My good friend Erik Schluntz and I came up with this really cool idea: We should build room-sized 3D printers using winch robots (also called cable robots or rope robots) instead of using big 3-axis gantry systems. The idea has a lot of merit: eliminate bulkiness, vastly-lower robot cost, insanely-big workspaces, and super-easy installation and calibration. We thought a bit about what it could look like as a business (eg. launching via Kickstarter), but opted to pass for the time being. In the interim there are some supremely-entertaining possibilities to scale it up to the size of a football stadium... If anyone can get us access to a stadium, we'd be game for the mother of all weekend hackathons! Anyway, we figured we'd expand a bit on the idea and examine some earlier, related systems.
The basic idea: Attach a few winches (motors with cables) into a room's periphery and run cables to a central "stage" that contains a fusion deposition molding (FDM) print head. The robot could auto-calibrate its kinematics and perform precise pose estimation using depth cameras (eg. Kinects) on the stage in conjunction with "odometry" from the motor controllers at the winches. Fine movements could be achieved with feedback control over pose rather than relying exclusively on odometry alone at the winches. Using my masterful GIMP skills:
I can imagine three potential challenges / limitations:
(1) How do you get material to the print head when working with such a large workspace and with such large structures? I think that could be trivially solved by having the robot pick up pre-positioned material canisters from elsewhere in its workspace.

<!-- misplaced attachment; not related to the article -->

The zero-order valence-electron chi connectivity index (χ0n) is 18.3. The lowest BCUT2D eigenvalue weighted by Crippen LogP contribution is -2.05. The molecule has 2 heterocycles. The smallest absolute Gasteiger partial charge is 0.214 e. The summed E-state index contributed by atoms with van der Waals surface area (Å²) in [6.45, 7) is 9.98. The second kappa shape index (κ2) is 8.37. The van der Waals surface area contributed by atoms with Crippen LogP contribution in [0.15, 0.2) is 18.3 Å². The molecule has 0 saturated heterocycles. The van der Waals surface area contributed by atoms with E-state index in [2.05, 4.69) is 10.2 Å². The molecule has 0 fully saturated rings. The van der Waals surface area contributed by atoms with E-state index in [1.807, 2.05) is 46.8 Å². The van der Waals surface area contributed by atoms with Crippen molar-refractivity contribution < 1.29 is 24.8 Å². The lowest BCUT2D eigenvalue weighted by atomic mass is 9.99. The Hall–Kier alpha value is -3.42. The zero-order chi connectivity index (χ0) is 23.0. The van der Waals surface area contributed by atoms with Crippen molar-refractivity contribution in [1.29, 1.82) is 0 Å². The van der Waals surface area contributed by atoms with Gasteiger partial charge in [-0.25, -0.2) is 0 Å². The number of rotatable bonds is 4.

(2) How do you prevent previously-printed structures from interfering with the cables? As long as the stage has sufficient mass such that it can be controlled exclusively by overhead cables, I think you can follow the class FDM approach: Build up a structure from overhead via successively taller layers.
(3) How do you print fine features? There are plenty of large-scale FDM printers, but they tend to have poor resolution. To address this, you could attach a high-precision arm or 3-axis system onto the stage for fine-feature printing (eg. any of the ones discussed here or here). Alternatively, I think it's probably possible to do precision control (ie. servo feedback) by doing pose estimation with a depth camera (eg. Kinect) while using a smaller FDM print head -- either as the main print head, or have a secondary fine-resolution one on the same stage. Using the depth camera for precise pose also has the secondary benefit of eliminating a lot of systemic errors caused by using odometry alone for control.
As we talked through the idea, it hit me:
Why stop there? We could literally build stadium-scale 3D printers. We could even reuse the existing SkyCam winch robots that are used for overhead filming during football games!
Erik and I floated the idea of turning the room-sized 3D printer into a quasi-startup: launching a Kickstarter to gauge interest and show traction. We even thought, "Hey, we could build a real stadium-sized 3D printer for our promotional video!" But in the end, while it would've been a whole lot of fun, neither Erik nor I were keen on the idea's long-term economics. Nor were we super passionate about it.
Naturally, the stadium-sized version would probably be the most fun aspect of the whole project. We'd still be game for building a stadium-sized 3D printer just for the fun of it -- oh, the bragging rights! If you think you can help get us access to one...